You never start with a clean sheet of paper

A clean sheet of paper is an oft-invoked image during design efforts of various stripes. Ignore what is happening now and imagine that there are no constraints on what you seek to create. Sometimes this strategy is explicit; often, however, it is hidden in the press to unveil the latest new, new thing.

If I’ve got a product or service that solves a real problem, I want to emphasize how good it’s going to be once you’ve put it into practice. If I spend any time at all on what you’re doing now, it’s only to highlight your pain and persuade you to get a move on to the promised land. If i’m fair to middling honest, I might acknowledge that you’ll have to put in some work to realize the benefits I’m promising.

For all that this is a default sales and marketing strategy, I think it is misleading, and possibly dangerous, in the realm of knowledge work. People with something to sell want you to start from a clean slate because it makes their job easier, not yours.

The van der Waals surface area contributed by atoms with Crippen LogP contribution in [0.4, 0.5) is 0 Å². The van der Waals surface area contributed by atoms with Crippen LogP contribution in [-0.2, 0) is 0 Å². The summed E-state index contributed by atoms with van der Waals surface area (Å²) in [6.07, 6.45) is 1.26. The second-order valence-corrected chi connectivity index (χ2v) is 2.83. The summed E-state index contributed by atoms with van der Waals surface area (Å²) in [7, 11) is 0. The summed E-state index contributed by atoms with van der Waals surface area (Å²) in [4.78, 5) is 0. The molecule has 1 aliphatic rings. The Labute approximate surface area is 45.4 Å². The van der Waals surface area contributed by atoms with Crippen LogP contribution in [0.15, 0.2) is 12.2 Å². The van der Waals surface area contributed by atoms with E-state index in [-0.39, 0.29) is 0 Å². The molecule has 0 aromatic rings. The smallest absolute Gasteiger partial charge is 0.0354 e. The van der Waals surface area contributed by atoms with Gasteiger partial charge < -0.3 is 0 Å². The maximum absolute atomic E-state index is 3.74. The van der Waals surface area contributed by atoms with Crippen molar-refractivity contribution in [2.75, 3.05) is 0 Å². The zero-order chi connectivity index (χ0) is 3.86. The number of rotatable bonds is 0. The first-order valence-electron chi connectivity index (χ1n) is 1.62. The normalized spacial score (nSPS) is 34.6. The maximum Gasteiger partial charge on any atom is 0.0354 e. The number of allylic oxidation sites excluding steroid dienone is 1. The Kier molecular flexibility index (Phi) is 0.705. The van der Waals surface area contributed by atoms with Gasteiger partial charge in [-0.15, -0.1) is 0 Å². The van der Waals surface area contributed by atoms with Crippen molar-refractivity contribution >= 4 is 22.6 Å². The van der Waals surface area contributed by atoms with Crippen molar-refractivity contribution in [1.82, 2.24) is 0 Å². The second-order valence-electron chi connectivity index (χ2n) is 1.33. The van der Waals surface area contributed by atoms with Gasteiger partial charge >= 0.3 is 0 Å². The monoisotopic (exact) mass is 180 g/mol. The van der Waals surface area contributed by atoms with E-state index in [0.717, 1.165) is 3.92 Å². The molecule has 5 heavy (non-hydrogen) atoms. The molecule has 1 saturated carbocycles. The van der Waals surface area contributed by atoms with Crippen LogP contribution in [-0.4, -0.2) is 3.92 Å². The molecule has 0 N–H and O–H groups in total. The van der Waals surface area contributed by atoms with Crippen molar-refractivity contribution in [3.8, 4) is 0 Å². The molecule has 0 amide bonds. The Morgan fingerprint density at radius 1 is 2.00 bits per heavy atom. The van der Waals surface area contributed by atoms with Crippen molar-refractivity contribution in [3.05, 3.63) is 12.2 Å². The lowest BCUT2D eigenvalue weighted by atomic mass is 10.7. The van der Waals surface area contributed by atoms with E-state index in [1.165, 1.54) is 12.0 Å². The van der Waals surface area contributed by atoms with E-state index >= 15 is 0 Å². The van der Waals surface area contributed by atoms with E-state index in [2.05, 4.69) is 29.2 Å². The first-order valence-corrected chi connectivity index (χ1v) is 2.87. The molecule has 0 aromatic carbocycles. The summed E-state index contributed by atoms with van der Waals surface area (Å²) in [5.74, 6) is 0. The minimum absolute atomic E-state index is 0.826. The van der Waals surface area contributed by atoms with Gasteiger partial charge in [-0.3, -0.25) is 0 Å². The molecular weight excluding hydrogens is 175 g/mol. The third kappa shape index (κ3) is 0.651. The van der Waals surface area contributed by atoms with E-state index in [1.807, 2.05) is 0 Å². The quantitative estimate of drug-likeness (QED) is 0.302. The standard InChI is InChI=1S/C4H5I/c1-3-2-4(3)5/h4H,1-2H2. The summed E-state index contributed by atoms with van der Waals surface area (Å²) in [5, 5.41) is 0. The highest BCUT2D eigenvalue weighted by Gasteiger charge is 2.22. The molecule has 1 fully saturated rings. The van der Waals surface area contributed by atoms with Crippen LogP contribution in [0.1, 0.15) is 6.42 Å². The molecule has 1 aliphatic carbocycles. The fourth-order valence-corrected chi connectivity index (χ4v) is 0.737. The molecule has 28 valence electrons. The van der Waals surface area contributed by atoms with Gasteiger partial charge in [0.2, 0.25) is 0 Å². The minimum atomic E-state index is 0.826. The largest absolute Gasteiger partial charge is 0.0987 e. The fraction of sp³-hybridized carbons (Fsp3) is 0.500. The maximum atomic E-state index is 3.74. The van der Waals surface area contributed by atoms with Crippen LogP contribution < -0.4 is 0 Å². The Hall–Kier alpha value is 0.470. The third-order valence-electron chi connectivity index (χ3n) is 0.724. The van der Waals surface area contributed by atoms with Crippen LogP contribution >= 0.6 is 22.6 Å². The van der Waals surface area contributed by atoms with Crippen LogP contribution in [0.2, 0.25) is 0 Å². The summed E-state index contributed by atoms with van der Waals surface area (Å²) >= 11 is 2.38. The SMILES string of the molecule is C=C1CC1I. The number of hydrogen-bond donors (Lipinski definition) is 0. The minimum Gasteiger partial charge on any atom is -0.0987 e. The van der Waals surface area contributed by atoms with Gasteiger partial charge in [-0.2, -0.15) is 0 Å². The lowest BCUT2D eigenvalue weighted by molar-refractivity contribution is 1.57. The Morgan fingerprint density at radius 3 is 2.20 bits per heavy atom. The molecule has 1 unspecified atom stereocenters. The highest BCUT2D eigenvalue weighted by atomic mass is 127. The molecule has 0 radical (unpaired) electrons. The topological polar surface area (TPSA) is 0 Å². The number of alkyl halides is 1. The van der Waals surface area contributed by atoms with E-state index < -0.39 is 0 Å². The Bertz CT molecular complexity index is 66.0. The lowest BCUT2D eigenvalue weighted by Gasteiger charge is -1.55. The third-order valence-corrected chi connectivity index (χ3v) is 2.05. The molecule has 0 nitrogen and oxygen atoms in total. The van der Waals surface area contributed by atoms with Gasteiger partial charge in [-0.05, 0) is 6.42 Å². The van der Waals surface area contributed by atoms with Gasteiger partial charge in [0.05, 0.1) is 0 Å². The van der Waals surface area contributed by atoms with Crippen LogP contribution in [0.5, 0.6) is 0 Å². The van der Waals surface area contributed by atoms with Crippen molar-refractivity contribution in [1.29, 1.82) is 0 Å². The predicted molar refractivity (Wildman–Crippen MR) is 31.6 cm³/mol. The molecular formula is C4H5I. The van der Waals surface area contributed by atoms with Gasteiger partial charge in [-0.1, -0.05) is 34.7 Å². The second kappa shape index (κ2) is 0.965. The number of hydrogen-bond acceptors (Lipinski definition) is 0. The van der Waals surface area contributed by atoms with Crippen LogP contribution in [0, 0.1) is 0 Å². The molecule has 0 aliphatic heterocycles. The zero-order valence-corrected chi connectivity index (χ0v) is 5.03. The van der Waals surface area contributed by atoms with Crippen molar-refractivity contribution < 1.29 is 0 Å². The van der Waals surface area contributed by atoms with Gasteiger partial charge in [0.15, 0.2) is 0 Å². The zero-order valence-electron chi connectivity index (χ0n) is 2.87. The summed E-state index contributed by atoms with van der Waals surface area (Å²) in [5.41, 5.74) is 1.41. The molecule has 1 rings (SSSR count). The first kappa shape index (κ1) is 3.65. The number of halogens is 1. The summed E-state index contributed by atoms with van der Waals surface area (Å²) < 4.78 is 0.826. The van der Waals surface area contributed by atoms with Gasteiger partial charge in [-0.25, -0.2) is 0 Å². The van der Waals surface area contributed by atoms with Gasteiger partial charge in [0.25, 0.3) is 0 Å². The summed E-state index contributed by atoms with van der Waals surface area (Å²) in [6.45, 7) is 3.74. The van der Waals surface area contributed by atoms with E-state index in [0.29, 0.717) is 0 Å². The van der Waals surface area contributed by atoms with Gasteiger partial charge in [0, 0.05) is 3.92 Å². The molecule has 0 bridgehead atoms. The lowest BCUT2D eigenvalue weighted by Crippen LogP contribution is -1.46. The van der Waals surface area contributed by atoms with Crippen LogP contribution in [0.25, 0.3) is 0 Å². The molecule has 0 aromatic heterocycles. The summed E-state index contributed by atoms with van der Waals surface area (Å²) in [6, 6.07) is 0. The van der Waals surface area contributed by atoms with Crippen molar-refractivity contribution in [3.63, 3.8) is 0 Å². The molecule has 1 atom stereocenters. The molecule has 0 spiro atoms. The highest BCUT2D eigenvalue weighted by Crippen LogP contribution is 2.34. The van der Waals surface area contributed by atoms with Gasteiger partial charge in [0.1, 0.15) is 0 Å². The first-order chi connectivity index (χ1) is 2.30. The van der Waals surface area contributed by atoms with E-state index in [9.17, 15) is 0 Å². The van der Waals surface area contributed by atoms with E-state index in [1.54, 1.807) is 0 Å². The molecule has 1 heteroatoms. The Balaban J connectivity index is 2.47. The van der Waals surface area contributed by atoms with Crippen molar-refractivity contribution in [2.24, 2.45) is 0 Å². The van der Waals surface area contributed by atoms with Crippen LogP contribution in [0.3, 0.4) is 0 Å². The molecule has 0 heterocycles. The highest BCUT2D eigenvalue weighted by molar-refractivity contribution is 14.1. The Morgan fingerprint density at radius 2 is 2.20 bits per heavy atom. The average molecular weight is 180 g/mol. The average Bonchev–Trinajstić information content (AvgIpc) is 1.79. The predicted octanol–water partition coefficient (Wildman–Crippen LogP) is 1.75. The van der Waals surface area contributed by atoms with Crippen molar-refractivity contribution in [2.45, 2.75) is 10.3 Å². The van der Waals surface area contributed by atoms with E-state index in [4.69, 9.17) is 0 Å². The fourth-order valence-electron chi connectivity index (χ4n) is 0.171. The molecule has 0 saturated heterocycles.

If you are turning out knowledge work on some consistent basis, then you already have some form of system or practice in place. You likely are all too well aware of your system’s warts and blemishes. The temptation to wipe everything clear and start over can be strong.

What is it, however, that you would be wiping clear? What you have now is a collection of practices and a body of work. Both contribute to your capacity for producing new work. Together they constitute a complex system that works.

This is a time to proceed with caution. Consider the following piece of advice that I encountered in Jerry Weinberg’s excellent Weinberg on Writing

It is always easier to destroy a complex system than to selectively alter it”
R. James

Both the practices and the body of work you have now evolved over time; they constitute a complex system. You are engaged in craft. Much of that craft may have been acquired by osmosis through multiple apprenticeships.

However acquired, you aren’t starting from a clean sheet of paper. However appealing new practices and techniques may sound, they have to be evaluated within the context of your existing practice and environment. Which means you need to invest in understanding your practices and your environment in some detail.

The question is never “am I doing X (building a second brain, linking my thinking, creating a Zettelkasten) the right way?”. The question has to be “how can I adapt this idea to my circumstances?”

You cannot function as a consumer here; you must accept your responsibility as a designer.